My trip to Paris

Read Part Seven.
Read the whole thing on The Diaries page.

My trip to Paris
April 5 – 14 1941

April 10

After breakfast at 8.0 we went up to the Pantheon, but it was closed so we could only see the outside. Went into the Church of St Étienne du Mont, where Mass was being said. Nice church. Then we went to Notre Dame again and walked right round inside. Saw the Treasury. There are some gorgeous crucifixes, [???] and chalices there. There is one crucifix made out of an elephant’s tusk. I bought a nice rosary and lots of them bought medals.

Then we went out and round to the side and climbed to the top of the tower by a spiral staircase of 380 steps. It was pitch dark, and there was an orphanage which got mixed up with us. It was awful. We came out on to the sort of bridge halfway up and looked at the gargoyles. Then in again and up again.

The view from the top is worth the climb, all Paris spread out before us in the morning sun, sparkling and alive. There was an English boys’ school up there too. (While we were up there Gwen told me she liked freckles as they looked holidayfied.)

Then came the climb down which was worse than going up, as we had only the inside edges of the steps. At one place an English voice – man’s – asked us if we wanted any help, and he helped us. I wonder who he was?

As usual we made for a café and refreshed ourselves with citronade. Faith broke a glass and a nice cheerful waiter appeared. F stood there with a scarlet face saying “Combien? Combien?” but he told her it was alright. Funny!

We tried the Palais de Justice but the actual building was closed. We got into the Sainte-Chapelle though. That has got marvellous stained glass windows. Then we went to the Conciergerie du Palais – the old prison. Ghastly place. All stone with huge pillars. Saw the cell in which Marie Antoinette was kept, and a letter written by her. Also the court where the prisoners used to take exercise.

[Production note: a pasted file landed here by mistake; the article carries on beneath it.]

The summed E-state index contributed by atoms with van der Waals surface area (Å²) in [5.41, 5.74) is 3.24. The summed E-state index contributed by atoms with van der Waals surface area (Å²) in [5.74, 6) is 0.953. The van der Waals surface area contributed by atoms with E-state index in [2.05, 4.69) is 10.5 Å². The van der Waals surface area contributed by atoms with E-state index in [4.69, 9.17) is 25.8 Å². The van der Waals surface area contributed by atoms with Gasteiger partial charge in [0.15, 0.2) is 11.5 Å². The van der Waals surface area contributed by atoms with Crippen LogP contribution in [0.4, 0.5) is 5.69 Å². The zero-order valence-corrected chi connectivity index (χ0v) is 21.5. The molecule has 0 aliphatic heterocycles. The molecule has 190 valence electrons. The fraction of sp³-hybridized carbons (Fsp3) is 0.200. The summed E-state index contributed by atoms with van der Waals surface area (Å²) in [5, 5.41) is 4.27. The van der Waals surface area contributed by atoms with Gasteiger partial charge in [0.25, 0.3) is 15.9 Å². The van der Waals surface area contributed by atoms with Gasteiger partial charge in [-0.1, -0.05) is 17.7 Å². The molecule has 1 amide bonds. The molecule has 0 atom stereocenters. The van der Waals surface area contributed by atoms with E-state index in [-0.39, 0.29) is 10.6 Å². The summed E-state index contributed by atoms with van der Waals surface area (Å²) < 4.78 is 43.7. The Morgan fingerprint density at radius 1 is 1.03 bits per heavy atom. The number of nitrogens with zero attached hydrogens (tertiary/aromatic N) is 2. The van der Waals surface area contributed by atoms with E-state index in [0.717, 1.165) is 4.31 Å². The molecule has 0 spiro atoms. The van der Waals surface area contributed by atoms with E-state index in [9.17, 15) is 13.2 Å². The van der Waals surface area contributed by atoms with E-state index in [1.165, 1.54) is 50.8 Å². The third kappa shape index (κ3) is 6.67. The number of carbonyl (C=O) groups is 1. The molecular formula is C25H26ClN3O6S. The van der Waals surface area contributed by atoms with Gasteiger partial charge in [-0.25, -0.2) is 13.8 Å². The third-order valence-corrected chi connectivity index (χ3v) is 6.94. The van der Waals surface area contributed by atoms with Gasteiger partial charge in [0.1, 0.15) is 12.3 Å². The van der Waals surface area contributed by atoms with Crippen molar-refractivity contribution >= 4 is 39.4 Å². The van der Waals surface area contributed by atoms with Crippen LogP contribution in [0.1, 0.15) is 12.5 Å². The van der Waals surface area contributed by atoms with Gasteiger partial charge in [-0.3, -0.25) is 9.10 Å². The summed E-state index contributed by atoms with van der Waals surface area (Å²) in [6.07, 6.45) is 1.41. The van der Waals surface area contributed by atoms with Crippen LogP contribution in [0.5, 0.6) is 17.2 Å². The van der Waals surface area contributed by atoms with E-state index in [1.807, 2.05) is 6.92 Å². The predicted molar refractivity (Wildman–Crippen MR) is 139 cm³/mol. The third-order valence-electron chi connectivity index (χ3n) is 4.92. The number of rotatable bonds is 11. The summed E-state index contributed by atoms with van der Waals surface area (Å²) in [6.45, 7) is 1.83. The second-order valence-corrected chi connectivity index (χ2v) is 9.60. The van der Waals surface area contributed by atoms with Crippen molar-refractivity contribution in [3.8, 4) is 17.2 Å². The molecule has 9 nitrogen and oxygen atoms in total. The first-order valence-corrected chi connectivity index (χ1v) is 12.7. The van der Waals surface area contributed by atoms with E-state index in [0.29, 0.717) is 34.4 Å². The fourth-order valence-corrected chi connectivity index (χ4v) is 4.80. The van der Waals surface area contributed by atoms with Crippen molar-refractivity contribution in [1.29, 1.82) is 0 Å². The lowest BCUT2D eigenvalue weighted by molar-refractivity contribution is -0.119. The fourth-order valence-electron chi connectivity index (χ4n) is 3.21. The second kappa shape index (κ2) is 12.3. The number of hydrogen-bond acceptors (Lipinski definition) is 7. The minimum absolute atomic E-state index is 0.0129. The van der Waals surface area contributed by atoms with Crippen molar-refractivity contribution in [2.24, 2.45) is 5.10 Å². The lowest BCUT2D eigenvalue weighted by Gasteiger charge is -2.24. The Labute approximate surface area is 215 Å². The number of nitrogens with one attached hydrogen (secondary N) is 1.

It was Faith that made us laugh again. She sat on a round stone, and suddenly the guide said that the prisoners used to dry their washing on the stone “Where Mlle is sitting”. Poor F thought someone had been killed there or something as she didn’t catch what he said, and she absolutely leapt off the stone! The chimneys, in the kitchen especially, were tremendous.

At 2.30 we went by taxi to the Gare de Luxembourg and caught the electric train to Robinson. It was packed – being bank holiday – Gwen and I sat on little stools at the back of the seats, with everyone holding the rail over our heads.

Mrs Cooke met us at Robinson and walked us two miles through the town and some woods. Saw Chateaubriand’s home. Her own home is a lovely house and garden. Mme Jacquot asked us if we were ‘fatigué’ and brought us lemonade. Then we had tea! Chocolate to drink, and gorgeous pain des pieces. O bliss! There were several pots of homemade apricot jam, and as no one ate any, Mme J. told us to eat it with spoons after. My hat! it was heavenly. O joy! What a tea!

We listened to the piano after and sang French songs. We left there about 7.0 and came home by the same sort of train. Gwen and I were squeezed into a seat with some fellow, me in the middle and did G push me! Everyone was nice and tight and some man made farmyard noises to amuse – apparently – everyone.

Usrsula and I went to a café later, and talked to some people – the man knew English but the two women didn’t. Then U and I went down the street alone and looked at the shops, before going to bed about 11.0.

Read Part Nine.

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